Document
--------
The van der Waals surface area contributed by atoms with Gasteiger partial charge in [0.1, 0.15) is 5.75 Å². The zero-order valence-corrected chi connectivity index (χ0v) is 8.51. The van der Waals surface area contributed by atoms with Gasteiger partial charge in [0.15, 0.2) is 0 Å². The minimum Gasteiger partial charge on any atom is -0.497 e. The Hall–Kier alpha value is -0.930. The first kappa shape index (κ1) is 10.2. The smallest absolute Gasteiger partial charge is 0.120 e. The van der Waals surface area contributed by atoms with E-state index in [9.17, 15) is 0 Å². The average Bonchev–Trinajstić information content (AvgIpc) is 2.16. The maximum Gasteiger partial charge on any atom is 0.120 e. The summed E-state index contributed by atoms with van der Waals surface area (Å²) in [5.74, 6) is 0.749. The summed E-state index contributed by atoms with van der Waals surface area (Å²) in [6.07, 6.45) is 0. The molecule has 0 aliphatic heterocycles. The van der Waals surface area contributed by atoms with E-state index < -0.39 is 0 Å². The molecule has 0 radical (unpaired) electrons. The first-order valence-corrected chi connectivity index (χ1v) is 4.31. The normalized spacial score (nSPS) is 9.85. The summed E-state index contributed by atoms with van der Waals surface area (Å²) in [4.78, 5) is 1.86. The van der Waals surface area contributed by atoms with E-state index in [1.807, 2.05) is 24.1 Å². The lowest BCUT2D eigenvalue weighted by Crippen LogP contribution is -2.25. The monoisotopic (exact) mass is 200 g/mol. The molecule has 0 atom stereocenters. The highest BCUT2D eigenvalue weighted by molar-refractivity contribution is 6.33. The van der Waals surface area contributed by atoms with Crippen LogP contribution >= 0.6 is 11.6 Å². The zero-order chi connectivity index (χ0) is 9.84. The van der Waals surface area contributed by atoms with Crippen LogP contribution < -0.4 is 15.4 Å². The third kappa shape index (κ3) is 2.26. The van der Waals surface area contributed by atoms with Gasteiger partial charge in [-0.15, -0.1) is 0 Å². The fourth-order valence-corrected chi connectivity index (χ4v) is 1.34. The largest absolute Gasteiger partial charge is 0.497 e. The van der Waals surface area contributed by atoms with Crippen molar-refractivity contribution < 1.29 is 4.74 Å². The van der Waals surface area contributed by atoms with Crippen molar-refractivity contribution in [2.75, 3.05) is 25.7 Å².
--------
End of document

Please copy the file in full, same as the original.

The van der Waals surface area contributed by atoms with Gasteiger partial charge in [0.1, 0.15) is 5.75 Å². The zero-order valence-corrected chi connectivity index (χ0v) is 8.51. The van der Waals surface area contributed by atoms with Gasteiger partial charge in [0.15, 0.2) is 0 Å². The minimum Gasteiger partial charge on any atom is -0.497 e. The Hall–Kier alpha value is -0.930. The first kappa shape index (κ1) is 10.2. The smallest absolute Gasteiger partial charge is 0.120 e. The van der Waals surface area contributed by atoms with E-state index in [9.17, 15) is 0 Å². The average Bonchev–Trinajstić information content (AvgIpc) is 2.16. The maximum Gasteiger partial charge on any atom is 0.120 e. The summed E-state index contributed by atoms with van der Waals surface area (Å²) in [5.74, 6) is 0.749. The summed E-state index contributed by atoms with van der Waals surface area (Å²) in [6.07, 6.45) is 0. The molecule has 0 aliphatic heterocycles. The van der Waals surface area contributed by atoms with E-state index < -0.39 is 0 Å². The molecule has 0 radical (unpaired) electrons. The first-order valence-corrected chi connectivity index (χ1v) is 4.31. The normalized spacial score (nSPS) is 9.85. The summed E-state index contributed by atoms with van der Waals surface area (Å²) in [4.78, 5) is 1.86. The van der Waals surface area contributed by atoms with E-state index in [1.807, 2.05) is 24.1 Å². The lowest BCUT2D eigenvalue weighted by Crippen LogP contribution is -2.25. The monoisotopic (exact) mass is 200 g/mol. The molecule has 0 atom stereocenters. The highest BCUT2D eigenvalue weighted by molar-refractivity contribution is 6.33. The van der Waals surface area contributed by atoms with Crippen LogP contribution >= 0.6 is 11.6 Å². The zero-order chi connectivity index (χ0) is 9.84. The van der Waals surface area contributed by atoms with Crippen LogP contribution < -0.4 is 15.4 Å². The third kappa shape index (κ3) is 2.26. The van der Waals surface area contributed by atoms with Gasteiger partial charge in [-0.15, -0.1) is 0 Å². The fourth-order valence-corrected chi connectivity index (χ4v) is 1.34. The largest absolute Gasteiger partial charge is 0.497 e. The van der Waals surface area contributed by atoms with Crippen molar-refractivity contribution < 1.29 is 4.74 Å². The van der Waals surface area contributed by atoms with Crippen molar-refractivity contribution in [2.75, 3.05) is 25.7 Å².